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Off The Rack Vol. 33: Spider-Man: Coming Home

October 9, 2018 | Posted by Rob Stewart
Amazing Spider-Man: Coming Home
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Off The Rack Vol. 33: Spider-Man: Coming Home  

Best Buy needs to be more clear about their sales.

I was in the market to purchase a new microphone for my podcast, and I was perusing Best Buy. They had a USB microphone with good reviews on sale for $40 off! But before I bought it, I wanted to do my proper research and check with my partners and see what we all thought. I looked at the sale label, but… huh. No end date. Well, whatever. What were the odds the sale would end over night?

PRETTY DAMN GOOD, IT TURNS OUT.

So I moped around Best Buy for a while with no purpose than honestly hoping everything would work out somehow. And then it did! The third or fourth employee I talked to was this super helpful older gentleman named David (shout out to David With The Gray Beard at Best Buy!), who price-checked an even better mic for me and could get it for just $10 more than what would have been the sale price on the other mic.

And that… was a pretty nice win. Now I just want to test this mic out!

TITLE: Amazing Spider-Man: Coming Home

Writer and Artist: J. Michael Straczynski and John Romita Jr.

Publisher: Marvel

Protagonists: Spider-Man, Ezekiel

Antagonists: Morlun

What a strange run Straczynski had on Amazing Spider-Man in the 2000’s. He did a lot of stuff really well—extremely well, even—like turning Aunt May into a powerful, dignified, fully-developed character, focusing on Peter and Mary Jane’s relationship and really giving them a foundation of love and faith, and introducing remarkable characters like Morlun and Ezekiel.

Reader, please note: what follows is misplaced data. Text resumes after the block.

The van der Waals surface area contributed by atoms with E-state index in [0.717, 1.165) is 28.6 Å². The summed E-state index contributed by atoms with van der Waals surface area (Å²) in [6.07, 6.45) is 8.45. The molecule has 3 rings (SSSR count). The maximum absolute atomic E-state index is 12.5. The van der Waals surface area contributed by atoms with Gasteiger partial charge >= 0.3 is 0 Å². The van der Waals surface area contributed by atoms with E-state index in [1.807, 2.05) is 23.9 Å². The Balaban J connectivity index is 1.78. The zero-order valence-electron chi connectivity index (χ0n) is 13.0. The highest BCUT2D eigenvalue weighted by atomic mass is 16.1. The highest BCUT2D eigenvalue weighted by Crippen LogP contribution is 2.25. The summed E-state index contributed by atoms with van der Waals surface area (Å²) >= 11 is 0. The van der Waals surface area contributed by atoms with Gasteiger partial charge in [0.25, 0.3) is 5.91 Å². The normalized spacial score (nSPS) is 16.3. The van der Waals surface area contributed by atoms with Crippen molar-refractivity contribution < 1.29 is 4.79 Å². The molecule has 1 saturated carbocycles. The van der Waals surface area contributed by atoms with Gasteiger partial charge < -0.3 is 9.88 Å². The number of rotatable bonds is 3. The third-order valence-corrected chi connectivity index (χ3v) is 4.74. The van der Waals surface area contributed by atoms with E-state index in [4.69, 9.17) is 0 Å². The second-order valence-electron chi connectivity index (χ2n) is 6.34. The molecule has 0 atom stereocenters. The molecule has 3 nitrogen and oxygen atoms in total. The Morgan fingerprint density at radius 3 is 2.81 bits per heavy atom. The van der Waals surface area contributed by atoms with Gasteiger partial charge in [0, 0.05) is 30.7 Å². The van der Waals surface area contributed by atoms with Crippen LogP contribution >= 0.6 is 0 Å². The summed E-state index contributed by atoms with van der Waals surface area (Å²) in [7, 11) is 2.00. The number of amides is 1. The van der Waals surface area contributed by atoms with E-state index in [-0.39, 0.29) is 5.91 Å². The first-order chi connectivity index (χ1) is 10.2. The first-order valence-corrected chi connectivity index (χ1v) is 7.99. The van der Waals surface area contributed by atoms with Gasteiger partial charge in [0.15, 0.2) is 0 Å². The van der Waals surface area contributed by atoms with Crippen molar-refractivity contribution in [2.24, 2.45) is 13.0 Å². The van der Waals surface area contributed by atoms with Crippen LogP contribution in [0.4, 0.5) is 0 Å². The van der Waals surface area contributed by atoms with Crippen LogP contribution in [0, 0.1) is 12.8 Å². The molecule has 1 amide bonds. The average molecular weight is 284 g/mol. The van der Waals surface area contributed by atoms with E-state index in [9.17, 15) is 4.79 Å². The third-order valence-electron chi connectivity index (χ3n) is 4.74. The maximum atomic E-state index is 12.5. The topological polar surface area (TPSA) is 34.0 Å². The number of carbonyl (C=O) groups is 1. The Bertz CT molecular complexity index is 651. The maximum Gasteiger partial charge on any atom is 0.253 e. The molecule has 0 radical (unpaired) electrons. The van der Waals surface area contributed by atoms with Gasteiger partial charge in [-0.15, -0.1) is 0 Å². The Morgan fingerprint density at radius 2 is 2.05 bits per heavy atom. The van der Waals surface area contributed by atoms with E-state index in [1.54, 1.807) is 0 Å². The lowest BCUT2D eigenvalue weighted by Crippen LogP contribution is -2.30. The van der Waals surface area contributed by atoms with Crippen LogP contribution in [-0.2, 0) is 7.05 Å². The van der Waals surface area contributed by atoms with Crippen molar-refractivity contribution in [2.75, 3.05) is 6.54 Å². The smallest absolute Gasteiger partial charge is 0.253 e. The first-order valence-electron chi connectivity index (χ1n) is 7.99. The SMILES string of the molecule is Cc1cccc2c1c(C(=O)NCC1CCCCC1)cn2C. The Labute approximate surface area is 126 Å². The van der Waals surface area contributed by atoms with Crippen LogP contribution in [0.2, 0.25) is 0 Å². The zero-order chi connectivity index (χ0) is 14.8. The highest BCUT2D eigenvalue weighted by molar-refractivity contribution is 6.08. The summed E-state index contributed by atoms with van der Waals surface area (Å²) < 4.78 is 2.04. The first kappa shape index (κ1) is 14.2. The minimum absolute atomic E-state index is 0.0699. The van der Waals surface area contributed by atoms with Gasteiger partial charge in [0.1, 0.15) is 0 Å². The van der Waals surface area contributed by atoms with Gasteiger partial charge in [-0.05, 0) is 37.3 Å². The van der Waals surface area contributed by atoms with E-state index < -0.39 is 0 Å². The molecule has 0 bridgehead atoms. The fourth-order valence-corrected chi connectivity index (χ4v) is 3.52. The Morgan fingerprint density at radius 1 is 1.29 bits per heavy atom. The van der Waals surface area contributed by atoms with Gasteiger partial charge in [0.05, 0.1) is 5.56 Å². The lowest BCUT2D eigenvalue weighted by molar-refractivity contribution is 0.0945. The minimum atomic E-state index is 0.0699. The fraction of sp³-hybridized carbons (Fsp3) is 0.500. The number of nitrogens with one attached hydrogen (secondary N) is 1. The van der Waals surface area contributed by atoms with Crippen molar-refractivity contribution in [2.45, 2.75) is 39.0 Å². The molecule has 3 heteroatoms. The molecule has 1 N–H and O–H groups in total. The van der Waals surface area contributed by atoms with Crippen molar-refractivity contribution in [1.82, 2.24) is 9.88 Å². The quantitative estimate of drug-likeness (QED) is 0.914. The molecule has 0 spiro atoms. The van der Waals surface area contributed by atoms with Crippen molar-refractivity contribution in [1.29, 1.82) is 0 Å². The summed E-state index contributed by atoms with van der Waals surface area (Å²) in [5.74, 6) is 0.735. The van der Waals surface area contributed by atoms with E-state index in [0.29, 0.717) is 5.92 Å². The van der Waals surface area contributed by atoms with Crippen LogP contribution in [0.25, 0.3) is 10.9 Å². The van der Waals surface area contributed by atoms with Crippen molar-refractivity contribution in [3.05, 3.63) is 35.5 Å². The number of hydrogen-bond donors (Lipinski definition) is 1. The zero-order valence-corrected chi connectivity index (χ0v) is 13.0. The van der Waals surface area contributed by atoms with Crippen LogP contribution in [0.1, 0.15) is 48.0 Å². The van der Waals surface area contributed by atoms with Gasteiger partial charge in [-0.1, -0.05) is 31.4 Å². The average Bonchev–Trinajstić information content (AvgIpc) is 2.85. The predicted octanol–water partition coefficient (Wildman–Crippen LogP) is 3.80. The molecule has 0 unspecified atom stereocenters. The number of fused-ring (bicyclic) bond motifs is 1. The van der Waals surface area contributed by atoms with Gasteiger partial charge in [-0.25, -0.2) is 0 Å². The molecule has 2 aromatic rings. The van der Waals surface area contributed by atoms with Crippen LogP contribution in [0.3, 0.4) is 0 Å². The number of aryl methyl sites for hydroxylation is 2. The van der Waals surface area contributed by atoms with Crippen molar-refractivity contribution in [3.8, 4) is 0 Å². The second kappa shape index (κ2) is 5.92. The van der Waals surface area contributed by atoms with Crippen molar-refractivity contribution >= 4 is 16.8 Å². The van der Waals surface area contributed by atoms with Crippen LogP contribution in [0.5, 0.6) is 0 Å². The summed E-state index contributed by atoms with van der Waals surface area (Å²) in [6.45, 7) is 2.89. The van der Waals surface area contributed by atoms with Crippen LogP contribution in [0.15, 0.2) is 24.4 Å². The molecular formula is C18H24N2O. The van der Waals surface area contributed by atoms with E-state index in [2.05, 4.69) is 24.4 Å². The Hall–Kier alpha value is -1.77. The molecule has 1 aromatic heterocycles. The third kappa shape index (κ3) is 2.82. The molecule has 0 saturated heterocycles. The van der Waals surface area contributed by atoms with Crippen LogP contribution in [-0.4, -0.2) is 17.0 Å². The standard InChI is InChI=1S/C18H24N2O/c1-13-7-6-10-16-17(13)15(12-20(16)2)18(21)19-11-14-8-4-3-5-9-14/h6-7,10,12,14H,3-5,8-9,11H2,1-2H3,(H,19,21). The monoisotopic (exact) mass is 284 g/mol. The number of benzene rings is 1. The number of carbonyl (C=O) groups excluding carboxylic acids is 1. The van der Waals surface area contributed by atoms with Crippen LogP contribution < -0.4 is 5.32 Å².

But he also had some of the worst stories in Spider-history. Magical Spider-Totem? Spider-Man with arm spike things? Friggin’ Norman Osborn fathering Gwen Stacy’s evil children?!

Sigh.

So what’s his legacy? It’s really a mixed bag. I liked his run as a whole, to be honest. He is a quality WRITER, even if his ideas didn’t always land, and he wrote fun, believable characters. His Peter Parker had a solid balance of dread and neurosis and melancholy with fun, quippiness, and a never-say-die attitude. And he wrote the best Aunt May that 616 Marvel has ever seen. And it all started with this story arc, which sees Peter, alone and with Mary Jane having left him, facing off against the man who would be the most powerful member of his rogues gallery, the energy vampire Morlun.